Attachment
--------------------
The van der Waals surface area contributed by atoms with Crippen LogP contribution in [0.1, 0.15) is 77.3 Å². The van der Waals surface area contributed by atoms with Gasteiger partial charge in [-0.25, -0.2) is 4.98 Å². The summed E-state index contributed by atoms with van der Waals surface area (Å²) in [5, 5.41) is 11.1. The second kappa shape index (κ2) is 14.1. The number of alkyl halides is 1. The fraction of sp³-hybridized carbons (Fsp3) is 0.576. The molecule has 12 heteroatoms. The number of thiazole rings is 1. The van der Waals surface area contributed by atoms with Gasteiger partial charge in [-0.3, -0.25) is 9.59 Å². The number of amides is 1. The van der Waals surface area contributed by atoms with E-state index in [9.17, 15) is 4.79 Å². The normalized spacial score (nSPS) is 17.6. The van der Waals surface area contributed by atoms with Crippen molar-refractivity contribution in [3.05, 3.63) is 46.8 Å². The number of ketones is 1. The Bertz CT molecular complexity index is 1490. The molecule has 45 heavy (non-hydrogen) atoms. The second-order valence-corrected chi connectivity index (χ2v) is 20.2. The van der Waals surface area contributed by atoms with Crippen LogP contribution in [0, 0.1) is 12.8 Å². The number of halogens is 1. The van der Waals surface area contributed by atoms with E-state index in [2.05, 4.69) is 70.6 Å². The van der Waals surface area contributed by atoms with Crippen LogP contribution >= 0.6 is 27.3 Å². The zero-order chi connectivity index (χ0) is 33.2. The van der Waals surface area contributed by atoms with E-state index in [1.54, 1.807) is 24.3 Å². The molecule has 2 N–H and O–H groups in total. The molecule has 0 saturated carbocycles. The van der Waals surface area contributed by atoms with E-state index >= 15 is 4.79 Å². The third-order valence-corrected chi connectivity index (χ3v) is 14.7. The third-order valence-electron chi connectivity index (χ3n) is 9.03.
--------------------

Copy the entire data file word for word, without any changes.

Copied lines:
The van der Waals surface area contributed by atoms with Crippen LogP contribution in [0.1, 0.15) is 77.3 Å². The van der Waals surface area contributed by atoms with Gasteiger partial charge in [-0.25, -0.2) is 4.98 Å². The summed E-state index contributed by atoms with van der Waals surface area (Å²) in [5, 5.41) is 11.1. The second kappa shape index (κ2) is 14.1. The number of alkyl halides is 1. The fraction of sp³-hybridized carbons (Fsp3) is 0.576. The molecule has 12 heteroatoms. The number of thiazole rings is 1. The van der Waals surface area contributed by atoms with Gasteiger partial charge in [-0.3, -0.25) is 9.59 Å². The number of amides is 1. The van der Waals surface area contributed by atoms with E-state index in [9.17, 15) is 4.79 Å². The normalized spacial score (nSPS) is 17.6. The van der Waals surface area contributed by atoms with Crippen molar-refractivity contribution in [3.05, 3.63) is 46.8 Å². The number of ketones is 1. The Bertz CT molecular complexity index is 1490. The molecule has 45 heavy (non-hydrogen) atoms. The second-order valence-corrected chi connectivity index (χ2v) is 20.2. The van der Waals surface area contributed by atoms with Crippen LogP contribution in [0, 0.1) is 12.8 Å². The number of halogens is 1. The van der Waals surface area contributed by atoms with E-state index in [2.05, 4.69) is 70.6 Å². The van der Waals surface area contributed by atoms with Crippen LogP contribution >= 0.6 is 27.3 Å². The zero-order chi connectivity index (χ0) is 33.2. The van der Waals surface area contributed by atoms with E-state index in [1.54, 1.807) is 24.3 Å². The molecule has 2 N–H and O–H groups in total. The molecule has 0 saturated carbocycles. The van der Waals surface area contributed by atoms with E-state index >= 15 is 4.79 Å². The third-order valence-corrected chi connectivity index (χ3v) is 14.7. The third-order valence-electron chi connectivity index (χ3n) is 9.03.